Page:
Mary Corbet

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I learned to embroider when I was a kid, when everyone was really into cross stitch (remember the '80s?). Eventually, I migrated to surface embroidery, teaching myself with whatever I could get my hands on...read more

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Transferring Embroidery Patterns: Experimenting with Solvy


How do you transfer designs onto your fabric to hand embroider? Personally, I think I’ve tried everything. Prick-and-pounce, transfer pen / pencil and light box; dressmaker’s carbon, especially on larger designs; basted designs on, but that as a last resort. Come to think of it, I’ve even drawn the design on interfacing, and held my projects over my Ott light so that I can see the lines of the pattern. But until a few weeks ago, I had never even thought of Solvy.

The inspiration to try Solvy came from… Inspirations Magazine, appropriately enough. When I received the last issue, I noticed the embroidered children’s book in it, and I took the time to actually read the article rather than just flip through and drool over photos. This is where I learned that a clear plastic stabilizer that dissolves in water exists, and that, if you trace your design in permanent ink onto the clear plastic, you can mount the plastic over your fabric in your hoop and actually stitch the plastic and the fabric together, following the design lines. Well, apparently the rest of the world has known about this stuff called Solvy, but I had never heard of it!

So I decided to take the plunge and try it, purchasing a sample of regular Solvy. It worked great on plain cotton fabric, for a very quick scrap of a try. But that wasn’t really what I was interested in Solvy for – see, prick and pounce, transfer pen, or a regular light mechanical pencil works fine on regular fabric. What intrigued me was the idea of using Solvy on material with a nap, like velvet.

So this last weekend, I set about to try it. Here’s how you do it:

1. Gather the supplies: Solvy (NOT ULTRA-Solvy – you’ll see why); a permanent marker, such as the macro pens at art stores – though for the sample below, I used a Sharpie; your choice of fabric (a washable fabric is a good idea for starters, though I’m told you can use this method with anything, as long as care is taken); your threads and needles; and your design.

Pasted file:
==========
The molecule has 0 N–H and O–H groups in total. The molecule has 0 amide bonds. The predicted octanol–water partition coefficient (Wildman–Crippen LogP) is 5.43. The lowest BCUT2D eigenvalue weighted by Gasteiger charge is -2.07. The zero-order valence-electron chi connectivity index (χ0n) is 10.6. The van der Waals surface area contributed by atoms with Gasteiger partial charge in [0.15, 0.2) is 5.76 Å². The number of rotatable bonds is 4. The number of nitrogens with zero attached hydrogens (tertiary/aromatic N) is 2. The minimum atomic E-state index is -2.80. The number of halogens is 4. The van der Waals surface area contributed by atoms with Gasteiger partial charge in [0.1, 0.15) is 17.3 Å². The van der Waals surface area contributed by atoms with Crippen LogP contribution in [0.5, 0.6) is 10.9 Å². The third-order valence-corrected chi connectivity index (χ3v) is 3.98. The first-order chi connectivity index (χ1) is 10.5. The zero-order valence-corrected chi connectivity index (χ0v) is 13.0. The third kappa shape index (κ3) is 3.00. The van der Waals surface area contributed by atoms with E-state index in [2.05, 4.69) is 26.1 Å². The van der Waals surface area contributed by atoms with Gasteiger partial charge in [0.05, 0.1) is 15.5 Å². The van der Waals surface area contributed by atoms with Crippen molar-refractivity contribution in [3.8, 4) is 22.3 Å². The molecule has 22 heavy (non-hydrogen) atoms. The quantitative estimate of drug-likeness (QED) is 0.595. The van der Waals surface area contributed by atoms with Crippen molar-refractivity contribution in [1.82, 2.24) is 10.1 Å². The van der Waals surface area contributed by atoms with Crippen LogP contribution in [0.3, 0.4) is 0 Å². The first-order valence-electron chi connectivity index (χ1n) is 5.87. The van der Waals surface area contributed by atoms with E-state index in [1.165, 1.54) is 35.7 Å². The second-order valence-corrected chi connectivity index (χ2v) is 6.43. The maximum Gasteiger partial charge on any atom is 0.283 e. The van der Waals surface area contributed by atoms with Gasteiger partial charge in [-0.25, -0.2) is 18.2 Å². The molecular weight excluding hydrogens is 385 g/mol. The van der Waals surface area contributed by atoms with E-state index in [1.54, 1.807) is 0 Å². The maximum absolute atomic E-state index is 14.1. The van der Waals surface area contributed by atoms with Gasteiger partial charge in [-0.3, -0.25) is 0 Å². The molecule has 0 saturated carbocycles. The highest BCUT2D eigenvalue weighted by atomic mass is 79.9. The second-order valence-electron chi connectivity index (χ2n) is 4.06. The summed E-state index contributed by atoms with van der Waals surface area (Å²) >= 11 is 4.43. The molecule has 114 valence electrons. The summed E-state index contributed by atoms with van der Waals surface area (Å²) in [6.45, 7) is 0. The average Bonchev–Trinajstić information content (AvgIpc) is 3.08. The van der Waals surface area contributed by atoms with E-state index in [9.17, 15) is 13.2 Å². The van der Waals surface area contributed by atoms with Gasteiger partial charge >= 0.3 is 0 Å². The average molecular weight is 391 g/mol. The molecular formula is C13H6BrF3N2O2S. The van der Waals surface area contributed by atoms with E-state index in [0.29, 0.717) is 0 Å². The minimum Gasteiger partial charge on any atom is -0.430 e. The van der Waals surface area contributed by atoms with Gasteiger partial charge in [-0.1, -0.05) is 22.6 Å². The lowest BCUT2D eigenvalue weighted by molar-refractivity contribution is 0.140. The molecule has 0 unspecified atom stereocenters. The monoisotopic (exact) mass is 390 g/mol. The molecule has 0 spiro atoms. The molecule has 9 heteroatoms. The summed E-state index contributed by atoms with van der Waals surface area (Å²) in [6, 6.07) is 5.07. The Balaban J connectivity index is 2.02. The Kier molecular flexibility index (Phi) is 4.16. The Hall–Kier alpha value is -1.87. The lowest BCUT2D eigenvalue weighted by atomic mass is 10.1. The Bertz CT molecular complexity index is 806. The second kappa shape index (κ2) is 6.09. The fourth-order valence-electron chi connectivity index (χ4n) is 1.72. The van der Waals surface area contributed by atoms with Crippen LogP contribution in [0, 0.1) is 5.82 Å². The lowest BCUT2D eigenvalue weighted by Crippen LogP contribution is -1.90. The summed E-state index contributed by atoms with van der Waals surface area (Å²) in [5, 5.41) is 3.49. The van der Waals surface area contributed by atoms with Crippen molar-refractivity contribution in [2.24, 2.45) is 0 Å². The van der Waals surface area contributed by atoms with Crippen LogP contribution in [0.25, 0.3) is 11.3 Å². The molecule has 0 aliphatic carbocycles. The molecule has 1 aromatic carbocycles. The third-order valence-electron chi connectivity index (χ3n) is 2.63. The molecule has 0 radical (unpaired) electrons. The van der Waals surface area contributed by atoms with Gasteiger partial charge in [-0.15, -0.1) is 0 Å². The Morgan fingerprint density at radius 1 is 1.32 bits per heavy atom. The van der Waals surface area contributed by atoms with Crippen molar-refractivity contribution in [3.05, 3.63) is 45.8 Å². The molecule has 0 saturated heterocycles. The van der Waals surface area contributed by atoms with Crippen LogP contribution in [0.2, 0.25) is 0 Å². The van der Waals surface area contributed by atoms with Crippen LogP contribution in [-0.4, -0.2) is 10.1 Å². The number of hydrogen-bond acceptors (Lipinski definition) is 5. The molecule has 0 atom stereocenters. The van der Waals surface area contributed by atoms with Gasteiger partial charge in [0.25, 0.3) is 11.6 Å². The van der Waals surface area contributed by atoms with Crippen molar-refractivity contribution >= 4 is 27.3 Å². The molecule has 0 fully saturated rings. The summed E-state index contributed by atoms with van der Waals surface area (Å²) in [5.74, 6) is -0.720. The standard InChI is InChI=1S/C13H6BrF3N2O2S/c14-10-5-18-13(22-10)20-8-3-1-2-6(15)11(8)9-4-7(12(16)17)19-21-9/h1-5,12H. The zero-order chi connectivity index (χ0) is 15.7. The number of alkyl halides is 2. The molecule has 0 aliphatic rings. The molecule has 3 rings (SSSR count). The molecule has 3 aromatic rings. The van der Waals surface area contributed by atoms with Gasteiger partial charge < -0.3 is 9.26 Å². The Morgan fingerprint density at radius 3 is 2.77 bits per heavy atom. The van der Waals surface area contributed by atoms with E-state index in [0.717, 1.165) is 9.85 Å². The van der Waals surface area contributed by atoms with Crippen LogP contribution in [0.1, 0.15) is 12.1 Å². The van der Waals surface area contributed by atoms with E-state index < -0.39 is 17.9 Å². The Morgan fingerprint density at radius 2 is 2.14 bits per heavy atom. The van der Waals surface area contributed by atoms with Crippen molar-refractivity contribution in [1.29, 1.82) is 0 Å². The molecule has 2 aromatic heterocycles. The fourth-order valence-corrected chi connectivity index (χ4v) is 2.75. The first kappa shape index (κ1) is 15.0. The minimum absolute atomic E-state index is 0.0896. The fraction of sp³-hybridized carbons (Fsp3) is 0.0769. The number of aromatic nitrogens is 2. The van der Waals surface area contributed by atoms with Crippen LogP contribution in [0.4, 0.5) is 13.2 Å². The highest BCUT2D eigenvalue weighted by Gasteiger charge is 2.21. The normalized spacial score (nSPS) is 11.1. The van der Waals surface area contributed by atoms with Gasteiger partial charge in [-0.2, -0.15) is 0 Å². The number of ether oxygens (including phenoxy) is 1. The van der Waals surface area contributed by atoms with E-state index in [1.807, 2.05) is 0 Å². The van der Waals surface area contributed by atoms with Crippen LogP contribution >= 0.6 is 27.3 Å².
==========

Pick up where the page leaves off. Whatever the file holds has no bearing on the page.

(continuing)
2. Unfold or unroll the Solvy, and give it time to relax a little. If you’re going to trace where it’s been creased, it helps to leave it sitting for a while unfolded.

3. Trace your design onto the Solvy. Be careful in the tracing – wobbly lines will give wobbly results! I messed up on my tracing right off the bat.

4. Place your inner hoop on the table, lay your fabric over it, right side up, lay the Solvy over the fabric, pen side up, and place your outer hoop over everything. Tighten the hoop, and tighten the fabric and Solvy, making sure that the fabric is not wrinkling underneath while the Solvy is fine on top. Tighten the hoop again, and pull the fabric again. Be moderately gentle with the Solvy.

5. Begin stitching as you normally would – you can set up a waste knot and just go for it. Especially on fabrics with a nap, you might want to use slightly more tension as you stitch, to compensate for the extra layer over the fabric.

Here’s how it started out:

Here, I’m stitching on red cotton velveteen and using Ultra-Solvy. The Ultra-Solvy for regular surface embroidery is probably a bit much! It’s like embroidering through a clear vinyl shower curtain or something! At first, it felt like I wasn’t using my own hands to stitch, and I really had to get the hang of it. I missed being able to see the work – the color and texture of the threads, etc. – directly on the fabric. But the suspense was kind of fun!

Starting to stem stitch – you can see where I messed up on tracing the design. Nice thing is, I didn’t have to worry about stitching over a line to cover it up, since I was planning to melt the whole thing off, anyway!

The picture doesn’t really make it 100% clear, but at this point, I was pushing with all my might to get that needle to pierce the plastic! And it wasn’t piercing it! The lesson: make sure you’re using the right needle, and be patient until you get the knack of plastic-piercing.

I’m not left-handed, by the way. That was just for the sake of the photo. One thing you can’t do with the Ultra-Solvy is use a ‘sewing method’ on the stitches (working only from the front of the fabric, never having to go to the back of the hoop with your hand). You have to use a ‘stab method’ to get through the Ultra-Solvy.

So that’s getting started. I’m almost finished with the little medallion – it’s a stained glass motif from a Dover publications book I had on hand (below). I’m working on cotton velveteen with one strand of soie d’alger by Au Ver a Soie. Once I’m finished, I’ll show you the melting process!

If you’ve used Solvy before and have any tips or tricks, feel free to share them with the rest of us!

To see the rest of my Solvy Experiment, go here.



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(12) Comments

  1. I love Solvy. I stitch Brazilian embroidery (rayon threads), and I found that Sharpie pens (permanent markers) will rub off the Solvy and onto the floss. So I used a Uni-ball or Roller Ball (metal tip) pen, and had no problem. Experiment with the pen – make a mark on the Solvy and then a few seconds later, rub it. If it smears, you have the wrong pen. The Uni or Roller Ball pens (available at grocery stores, even!) won’t rub off onto the floss.